We see this in Romans 12:1.  What does Paul say will compel us to worship God as living sacrifices?  He says, “I appeal to you therefore, brothers, by the mercies of God” or, as the NIV says, “In view of God’s mercy.”  What mercy is that?  The mercy he has just spent 11 chapters expositing—the mercies of God found in the gospel.  It’s as we immerse ourselves in the glory of God seen most clearly in the gospel, that we are transformed into the image of Christ instead of becoming like some idol. Tim Keller says it’s as we “see, know, give, preach, worship, pray and think the gospel” that the idols are purged from our hearts.[6]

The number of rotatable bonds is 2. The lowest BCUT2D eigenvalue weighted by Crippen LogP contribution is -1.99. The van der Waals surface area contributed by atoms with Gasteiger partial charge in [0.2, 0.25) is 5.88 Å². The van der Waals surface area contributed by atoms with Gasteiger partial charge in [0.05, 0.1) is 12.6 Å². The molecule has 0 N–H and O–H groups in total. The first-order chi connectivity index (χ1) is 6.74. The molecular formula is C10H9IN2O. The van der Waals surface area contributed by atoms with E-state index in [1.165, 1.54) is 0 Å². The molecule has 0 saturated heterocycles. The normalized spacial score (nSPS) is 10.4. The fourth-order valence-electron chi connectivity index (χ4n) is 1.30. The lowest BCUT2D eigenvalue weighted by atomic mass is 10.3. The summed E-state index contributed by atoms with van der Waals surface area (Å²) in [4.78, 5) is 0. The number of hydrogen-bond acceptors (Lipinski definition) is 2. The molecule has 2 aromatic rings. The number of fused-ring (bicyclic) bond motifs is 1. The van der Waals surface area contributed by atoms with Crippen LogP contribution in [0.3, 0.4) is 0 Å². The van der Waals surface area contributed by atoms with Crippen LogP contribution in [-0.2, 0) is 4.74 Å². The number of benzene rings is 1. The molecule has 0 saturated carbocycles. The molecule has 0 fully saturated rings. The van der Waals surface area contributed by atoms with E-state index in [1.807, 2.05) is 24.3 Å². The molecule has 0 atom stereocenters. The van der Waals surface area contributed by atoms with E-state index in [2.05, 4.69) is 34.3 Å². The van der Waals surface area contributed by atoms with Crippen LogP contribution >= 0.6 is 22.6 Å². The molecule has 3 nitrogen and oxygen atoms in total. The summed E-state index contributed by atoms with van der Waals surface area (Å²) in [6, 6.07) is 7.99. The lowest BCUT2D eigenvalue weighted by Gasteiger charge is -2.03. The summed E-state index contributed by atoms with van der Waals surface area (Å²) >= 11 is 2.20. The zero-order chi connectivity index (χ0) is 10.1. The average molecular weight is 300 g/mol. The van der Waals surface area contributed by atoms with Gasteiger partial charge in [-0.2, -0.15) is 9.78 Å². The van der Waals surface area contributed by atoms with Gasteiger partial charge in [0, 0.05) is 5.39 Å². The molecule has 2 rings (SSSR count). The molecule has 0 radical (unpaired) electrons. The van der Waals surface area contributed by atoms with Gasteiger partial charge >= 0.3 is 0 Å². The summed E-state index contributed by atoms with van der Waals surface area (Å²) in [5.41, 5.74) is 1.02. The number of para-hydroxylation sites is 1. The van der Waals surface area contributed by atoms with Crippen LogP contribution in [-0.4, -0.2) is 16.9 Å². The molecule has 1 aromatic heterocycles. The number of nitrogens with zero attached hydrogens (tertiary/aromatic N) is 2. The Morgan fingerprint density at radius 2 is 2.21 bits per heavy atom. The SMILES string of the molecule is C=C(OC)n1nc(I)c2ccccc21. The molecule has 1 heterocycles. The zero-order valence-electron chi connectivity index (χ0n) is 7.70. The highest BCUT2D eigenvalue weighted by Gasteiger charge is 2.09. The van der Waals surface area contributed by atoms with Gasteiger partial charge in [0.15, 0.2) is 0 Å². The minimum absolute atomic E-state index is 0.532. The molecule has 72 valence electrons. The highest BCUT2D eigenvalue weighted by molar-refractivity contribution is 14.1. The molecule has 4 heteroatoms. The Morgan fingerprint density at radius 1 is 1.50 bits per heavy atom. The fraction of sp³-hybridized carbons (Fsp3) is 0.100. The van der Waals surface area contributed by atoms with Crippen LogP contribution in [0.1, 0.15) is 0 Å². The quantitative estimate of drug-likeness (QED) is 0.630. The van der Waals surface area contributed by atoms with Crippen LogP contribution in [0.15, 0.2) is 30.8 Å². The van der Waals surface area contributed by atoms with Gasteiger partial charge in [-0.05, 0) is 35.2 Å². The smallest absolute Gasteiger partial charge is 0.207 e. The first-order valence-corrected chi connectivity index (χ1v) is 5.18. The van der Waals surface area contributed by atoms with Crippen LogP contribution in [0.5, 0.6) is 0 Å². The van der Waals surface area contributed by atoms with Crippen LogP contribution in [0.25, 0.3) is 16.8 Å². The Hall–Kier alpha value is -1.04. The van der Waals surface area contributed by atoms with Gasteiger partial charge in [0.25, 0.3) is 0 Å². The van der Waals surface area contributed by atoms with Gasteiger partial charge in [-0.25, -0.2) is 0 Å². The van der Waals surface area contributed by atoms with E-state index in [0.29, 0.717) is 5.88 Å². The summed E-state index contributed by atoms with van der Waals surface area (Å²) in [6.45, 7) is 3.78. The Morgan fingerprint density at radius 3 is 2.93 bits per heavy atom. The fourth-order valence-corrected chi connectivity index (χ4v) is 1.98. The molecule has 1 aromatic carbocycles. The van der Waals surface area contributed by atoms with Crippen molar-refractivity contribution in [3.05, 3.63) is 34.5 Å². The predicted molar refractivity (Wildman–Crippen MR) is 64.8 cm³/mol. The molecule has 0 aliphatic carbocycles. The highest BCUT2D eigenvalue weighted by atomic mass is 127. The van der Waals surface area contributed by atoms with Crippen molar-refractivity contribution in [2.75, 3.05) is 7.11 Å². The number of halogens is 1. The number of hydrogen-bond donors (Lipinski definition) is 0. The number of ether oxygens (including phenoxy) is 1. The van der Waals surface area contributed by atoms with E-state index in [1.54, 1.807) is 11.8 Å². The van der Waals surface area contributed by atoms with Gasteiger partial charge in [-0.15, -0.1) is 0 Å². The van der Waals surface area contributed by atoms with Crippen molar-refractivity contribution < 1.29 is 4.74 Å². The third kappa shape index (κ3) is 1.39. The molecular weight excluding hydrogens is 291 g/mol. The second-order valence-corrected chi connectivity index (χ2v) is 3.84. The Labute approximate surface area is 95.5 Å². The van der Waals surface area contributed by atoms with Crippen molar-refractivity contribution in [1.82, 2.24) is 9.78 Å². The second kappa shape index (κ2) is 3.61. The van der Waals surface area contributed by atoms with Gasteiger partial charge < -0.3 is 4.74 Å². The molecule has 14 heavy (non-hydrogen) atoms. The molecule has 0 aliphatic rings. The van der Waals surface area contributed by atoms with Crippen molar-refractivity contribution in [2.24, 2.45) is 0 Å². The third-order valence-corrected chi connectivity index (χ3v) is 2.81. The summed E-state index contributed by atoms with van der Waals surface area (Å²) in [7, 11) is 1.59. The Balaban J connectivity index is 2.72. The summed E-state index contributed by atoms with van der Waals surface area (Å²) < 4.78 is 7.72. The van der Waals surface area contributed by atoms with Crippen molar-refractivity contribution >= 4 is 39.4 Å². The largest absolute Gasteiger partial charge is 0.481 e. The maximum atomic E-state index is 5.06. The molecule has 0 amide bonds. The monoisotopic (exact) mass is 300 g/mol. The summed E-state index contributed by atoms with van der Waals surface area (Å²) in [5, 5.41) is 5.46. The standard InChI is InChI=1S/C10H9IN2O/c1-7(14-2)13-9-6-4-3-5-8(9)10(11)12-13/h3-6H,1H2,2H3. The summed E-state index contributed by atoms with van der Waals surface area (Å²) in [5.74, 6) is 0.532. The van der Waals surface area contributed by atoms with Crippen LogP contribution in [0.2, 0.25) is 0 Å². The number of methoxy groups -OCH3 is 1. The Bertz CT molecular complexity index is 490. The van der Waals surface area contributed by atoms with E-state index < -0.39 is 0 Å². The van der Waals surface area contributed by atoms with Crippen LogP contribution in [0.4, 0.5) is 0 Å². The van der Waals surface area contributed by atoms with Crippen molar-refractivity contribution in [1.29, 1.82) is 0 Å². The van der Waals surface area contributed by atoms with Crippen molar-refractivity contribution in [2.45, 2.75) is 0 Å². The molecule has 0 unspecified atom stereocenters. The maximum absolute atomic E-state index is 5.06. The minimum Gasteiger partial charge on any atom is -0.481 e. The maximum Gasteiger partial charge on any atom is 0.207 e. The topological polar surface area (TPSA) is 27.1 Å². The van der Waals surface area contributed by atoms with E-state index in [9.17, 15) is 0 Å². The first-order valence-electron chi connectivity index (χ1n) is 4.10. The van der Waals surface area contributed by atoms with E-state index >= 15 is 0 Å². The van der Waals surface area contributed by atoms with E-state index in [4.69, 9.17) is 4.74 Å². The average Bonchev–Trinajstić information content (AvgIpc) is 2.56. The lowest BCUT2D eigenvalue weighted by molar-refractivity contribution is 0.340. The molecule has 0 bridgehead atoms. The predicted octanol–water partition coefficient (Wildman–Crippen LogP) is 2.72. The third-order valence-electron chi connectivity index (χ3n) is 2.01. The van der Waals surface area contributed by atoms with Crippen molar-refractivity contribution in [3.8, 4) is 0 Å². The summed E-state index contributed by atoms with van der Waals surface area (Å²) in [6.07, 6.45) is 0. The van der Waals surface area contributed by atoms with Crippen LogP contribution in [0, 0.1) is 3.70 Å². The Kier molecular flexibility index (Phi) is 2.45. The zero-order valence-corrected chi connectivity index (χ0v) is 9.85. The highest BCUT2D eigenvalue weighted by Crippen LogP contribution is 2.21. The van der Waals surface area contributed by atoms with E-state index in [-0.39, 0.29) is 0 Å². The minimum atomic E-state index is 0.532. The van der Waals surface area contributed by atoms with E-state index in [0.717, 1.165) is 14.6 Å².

Os Guiness and John Seel say the same thing, but they say it this way, “It takes a covenant love for God to root out idolatry”[7]  That is, as we immerse ourselves in what God has done for us in the gospel through the atoning death of Jesus, we come to see more and more the matchless worth of God and how much greater he is than any idol—however good it may be in itself. That liberates us to tear down the idols in our souls and worship God.  As that happens, what happens to our corporate worship? It becomes more and more impassioned and heartfelt.  We become more sensitive to sin and worldliness because we see what sin did to our Lord—it killed him and also because we see that we have been set free from the controlling power of sin.  As our sense of identity is more shaped by the gospel and what Jesus has done for us, sin will become more repugnant to us and by God’s grace we will kill it.  Out of love for God who has done so much for us, we will want to obey God’s commands in things like being with God’s people when they gather and telling the truth even if it costs us.  Finally, if we love God in response to the gospel as we should, if we lose everything this world has to offer, we still have the greatest treasure—God, who sent his only Son to suffer and die for us and all that means to us and he’s enough.  He is what gives our life its ultimate meaning.  We can have absolutely dynamic, impassioned corporate worship here, but it will never be what it should be until we rid ourselves of the idols that drain away our passion for God and ultimately can condemn us.  May God grant us the grace to passionately worship Him alone above all the competing gods of this world.